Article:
Narrow winding alleyways, rolling green hills with olive groves, vineyards, ancient ruins and cultural masterpieces with the sparkling water of the sun-kissed Mediterranean. Italy boasts a unique historical heritage, with art and architecture spanning from ancient Egypt to contemporary times. It has the most diverse and tasty food, changing wildly from north to south.
People traveling to Italy for the first time usually focus on Rome, Florence and Venice. It’s not difficult to see why - these stunning destinations are filled with historical landmarks, authentic restaurants, and old-world hotels. Highlights of Northern Italy include exploring the lakeside towns of Lombardy, hiking the hillside-hugging villages of Cinque Terre and downhill skiing in the Italian Alps.
Central Italy is known for the rolling vineyards of Tuscany and Umbria, as well as Pisa’s iconic leaning tower. Travel further south to find Naples, known for its pizza; the rugged Amalfi Coast, where picturesque towns hang precariously over cliffs; and Pompeii's 2,000-year-old remains. If you want to get off the beaten track, Southern Italy is it. Boasting stunning views, impressive cathedrals, and jawdropping settings, these Italian towns are sure to awe you. Visit Alberobello in Puglia and stay in a trullo, explore Matera,Basilicata's jewel, a town built on carved caves or relax on one of the beautiful white-sandy beaches.
Don’t forget the gorgeous islands of Italy! There are more than 80 picturesque islands within Italy’s borders to explore and enjoy. From the beautiful unspoilt coastline of Sardinia to Sicily, the island in the sun, home to heavenly beaches, majestic mountains and Europe’s greatest natural wonder, Mount Etna.
There’s a myriad of other charming places worth to discover. And hopefully, after your first trip, you will fall in love with Italy. Then, you might come back and decide to visit beautiful towns like Ravenna, Brindisi, Orta San Giulio, Brisighella or discover the breathtaking Dolomites. Whether in search of Italy’s rich past or on the hunt for a beach with powder-soft sand and clear water, Italy has something special to offer every visitor looking for a taste of la dolce vita.
When to visit
Italy is an attractive destination year-round destination and recommended times to visit will vary on interests, budget, and weather preferences. The climate varies considerably from the north to the south of Italy. In the north of the country the climate is harsh, with very cold winters and very hot, particularly humid summers. In central Italy the climate is milder, with a smaller difference in temperature between summer and winter and a shorter and less intense cold season than in the north. In southern Italy and the islands winters are never particularly harsh, and spring and autumn temperatures are similar to those reached in the summer in other areas of Italy.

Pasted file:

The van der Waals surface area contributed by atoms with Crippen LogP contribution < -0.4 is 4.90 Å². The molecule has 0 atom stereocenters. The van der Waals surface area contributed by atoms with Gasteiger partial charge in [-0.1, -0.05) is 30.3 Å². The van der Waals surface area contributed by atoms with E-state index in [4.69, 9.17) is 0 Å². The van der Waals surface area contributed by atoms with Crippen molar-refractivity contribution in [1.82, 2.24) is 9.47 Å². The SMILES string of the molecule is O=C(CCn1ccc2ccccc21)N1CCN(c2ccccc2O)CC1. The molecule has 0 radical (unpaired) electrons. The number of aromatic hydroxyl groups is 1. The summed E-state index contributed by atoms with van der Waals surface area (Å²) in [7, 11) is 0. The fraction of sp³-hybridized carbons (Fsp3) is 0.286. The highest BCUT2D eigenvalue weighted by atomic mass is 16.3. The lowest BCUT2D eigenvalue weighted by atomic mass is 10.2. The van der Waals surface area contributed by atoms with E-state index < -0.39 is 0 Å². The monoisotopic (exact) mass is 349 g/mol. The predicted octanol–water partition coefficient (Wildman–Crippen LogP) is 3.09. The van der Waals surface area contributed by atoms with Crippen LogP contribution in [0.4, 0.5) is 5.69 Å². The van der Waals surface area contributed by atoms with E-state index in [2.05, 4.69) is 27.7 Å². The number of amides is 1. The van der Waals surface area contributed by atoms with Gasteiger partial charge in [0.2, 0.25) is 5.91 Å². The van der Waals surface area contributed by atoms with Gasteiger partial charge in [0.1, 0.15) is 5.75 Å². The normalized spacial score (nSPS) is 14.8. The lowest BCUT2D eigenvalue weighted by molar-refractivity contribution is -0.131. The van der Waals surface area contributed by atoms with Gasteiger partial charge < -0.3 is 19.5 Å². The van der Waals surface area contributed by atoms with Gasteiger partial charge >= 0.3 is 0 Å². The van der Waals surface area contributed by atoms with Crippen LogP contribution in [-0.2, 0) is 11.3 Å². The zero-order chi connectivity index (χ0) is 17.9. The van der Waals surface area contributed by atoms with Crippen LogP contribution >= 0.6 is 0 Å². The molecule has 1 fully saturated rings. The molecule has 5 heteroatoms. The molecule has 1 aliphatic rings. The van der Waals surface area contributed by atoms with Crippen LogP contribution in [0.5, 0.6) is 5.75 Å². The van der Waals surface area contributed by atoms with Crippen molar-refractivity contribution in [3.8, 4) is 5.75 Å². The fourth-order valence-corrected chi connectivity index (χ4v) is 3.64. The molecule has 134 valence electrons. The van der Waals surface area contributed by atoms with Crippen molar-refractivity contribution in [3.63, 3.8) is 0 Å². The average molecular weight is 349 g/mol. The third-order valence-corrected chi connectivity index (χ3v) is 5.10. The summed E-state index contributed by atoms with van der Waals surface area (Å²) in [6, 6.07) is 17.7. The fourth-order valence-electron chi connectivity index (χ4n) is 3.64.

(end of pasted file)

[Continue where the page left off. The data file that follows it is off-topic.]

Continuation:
- High Season (Jul–Aug): Summer season is considered the peak season with very high temperatures throughout Italy. During this season, the Italian coast, with its countless gulfs, coves and inlets, touristic ports and long, sandy beaches, is truly adapted to the water lover’s every demand.
- Shoulder (Apr–Jun & Sep–Oct): Spring and Autumn seasons are generally the best time to visit Italy, when there is nice weather, moderate temperatures, and fewer tourists.
- Low Season (Nov–Mar): Winter season is your time to go to Italy if you want to enjoy the beautiful Dolomites' Ski Slopes or to discover the most renowned Italian cities of Art.
The mains International Airports in Italy are
Rome: Fiumicino (Leonardo da Vinci) Airport Trains take 30 minutes and run from 6.08am to 11.23pm. Buses take an hour and operate between 6.05am and 12.40am. Transfers take 45 to 60 minutes.
Milan: Malpensa Airport Trains take 50 minutes and run every half hour from 5.37am to 12.20am. Buses run half-hourly between 3.45am and 12.15am. Transfers take 50 minutes.
Venice: Marco Polo Airport Water shuttles take 45 to 90 minutes from the airport ferry dock. Buses to Piazzale Roma take 25 minutes and run between 5.20am and 12.50am.
Naples International (Capodichino) Airport Shuttle buses take 15 to 35 minutes and run between 6am and 11.20pm. Transfers take 20 to 35 minutes.
Self drive holidays give you the freedom to explore your own way in your own time. No early starts, no crowds or being herded around. And many roads to discover off the beaten tourist track with only you in charge of your dream Italian travel experience. A car in Italy really becomes useful if you want to get away from the main cities and take to the countryside.
With 17,000 kilometres of rail and thousands of trains running daily, travelling by rail is one of the easiest, fastest and most cost effective ways to travel around Italy. Discover Italy’s incredible diversity and consider one of our suggested rail packages, or if you prefer, we can tailor a rail itinerary especially for you.
Travelling by rail is one of the fastest and most cost effective ways to travel around Italy. Relax along the
Frecciarossa and Frecciargento, the famed Trenitalia highspeed trains are a great way to travel across the country from major art cities to the romantic countryside.